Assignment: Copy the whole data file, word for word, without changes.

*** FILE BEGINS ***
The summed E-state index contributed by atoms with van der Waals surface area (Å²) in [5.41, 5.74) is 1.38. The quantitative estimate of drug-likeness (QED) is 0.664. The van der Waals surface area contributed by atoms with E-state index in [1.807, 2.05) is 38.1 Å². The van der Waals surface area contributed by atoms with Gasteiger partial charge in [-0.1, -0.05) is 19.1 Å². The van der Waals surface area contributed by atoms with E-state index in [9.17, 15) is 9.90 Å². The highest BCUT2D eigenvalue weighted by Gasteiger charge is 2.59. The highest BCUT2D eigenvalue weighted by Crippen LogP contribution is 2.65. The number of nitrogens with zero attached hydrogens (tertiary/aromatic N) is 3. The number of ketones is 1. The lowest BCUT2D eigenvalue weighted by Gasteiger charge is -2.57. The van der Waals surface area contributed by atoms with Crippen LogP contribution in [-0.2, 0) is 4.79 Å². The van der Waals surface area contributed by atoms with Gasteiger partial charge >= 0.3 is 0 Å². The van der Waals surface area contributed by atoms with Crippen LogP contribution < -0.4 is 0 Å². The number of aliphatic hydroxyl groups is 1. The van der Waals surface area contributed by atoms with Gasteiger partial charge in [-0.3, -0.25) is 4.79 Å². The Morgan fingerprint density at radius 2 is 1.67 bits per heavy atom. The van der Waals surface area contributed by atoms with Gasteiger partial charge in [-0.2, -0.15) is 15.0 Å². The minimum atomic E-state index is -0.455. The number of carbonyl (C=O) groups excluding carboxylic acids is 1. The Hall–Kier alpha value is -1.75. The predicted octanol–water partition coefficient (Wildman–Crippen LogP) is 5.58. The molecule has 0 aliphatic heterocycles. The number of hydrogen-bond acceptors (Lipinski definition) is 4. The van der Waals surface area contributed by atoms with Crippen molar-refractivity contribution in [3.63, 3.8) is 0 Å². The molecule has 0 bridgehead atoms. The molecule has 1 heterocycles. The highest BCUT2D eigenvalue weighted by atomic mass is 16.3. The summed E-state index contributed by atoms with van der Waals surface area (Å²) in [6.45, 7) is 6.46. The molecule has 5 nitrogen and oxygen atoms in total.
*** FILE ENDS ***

The summed E-state index contributed by atoms with van der Waals surface area (Å²) in [5.41, 5.74) is 1.38. The quantitative estimate of drug-likeness (QED) is 0.664. The van der Waals surface area contributed by atoms with E-state index in [1.807, 2.05) is 38.1 Å². The van der Waals surface area contributed by atoms with Gasteiger partial charge in [-0.1, -0.05) is 19.1 Å². The van der Waals surface area contributed by atoms with E-state index in [9.17, 15) is 9.90 Å². The highest BCUT2D eigenvalue weighted by Gasteiger charge is 2.59. The highest BCUT2D eigenvalue weighted by Crippen LogP contribution is 2.65. The number of nitrogens with zero attached hydrogens (tertiary/aromatic N) is 3. The number of ketones is 1. The lowest BCUT2D eigenvalue weighted by Gasteiger charge is -2.57. The van der Waals surface area contributed by atoms with Crippen LogP contribution in [-0.2, 0) is 4.79 Å². The van der Waals surface area contributed by atoms with Gasteiger partial charge >= 0.3 is 0 Å². The van der Waals surface area contributed by atoms with Crippen LogP contribution < -0.4 is 0 Å². The number of aliphatic hydroxyl groups is 1. The van der Waals surface area contributed by atoms with Gasteiger partial charge in [-0.3, -0.25) is 4.79 Å². The Morgan fingerprint density at radius 2 is 1.67 bits per heavy atom. The van der Waals surface area contributed by atoms with Gasteiger partial charge in [-0.2, -0.15) is 15.0 Å². The minimum atomic E-state index is -0.455. The number of carbonyl (C=O) groups excluding carboxylic acids is 1. The Hall–Kier alpha value is -1.75. The predicted octanol–water partition coefficient (Wildman–Crippen LogP) is 5.58. The molecule has 0 aliphatic heterocycles. The number of hydrogen-bond acceptors (Lipinski definition) is 4. The van der Waals surface area contributed by atoms with Crippen molar-refractivity contribution in [3.63, 3.8) is 0 Å². The molecule has 0 bridgehead atoms. The molecule has 1 heterocycles. The highest BCUT2D eigenvalue weighted by atomic mass is 16.3. The summed E-state index contributed by atoms with van der Waals surface area (Å²) in [6.45, 7) is 6.46. The molecule has 5 nitrogen and oxygen atoms in total.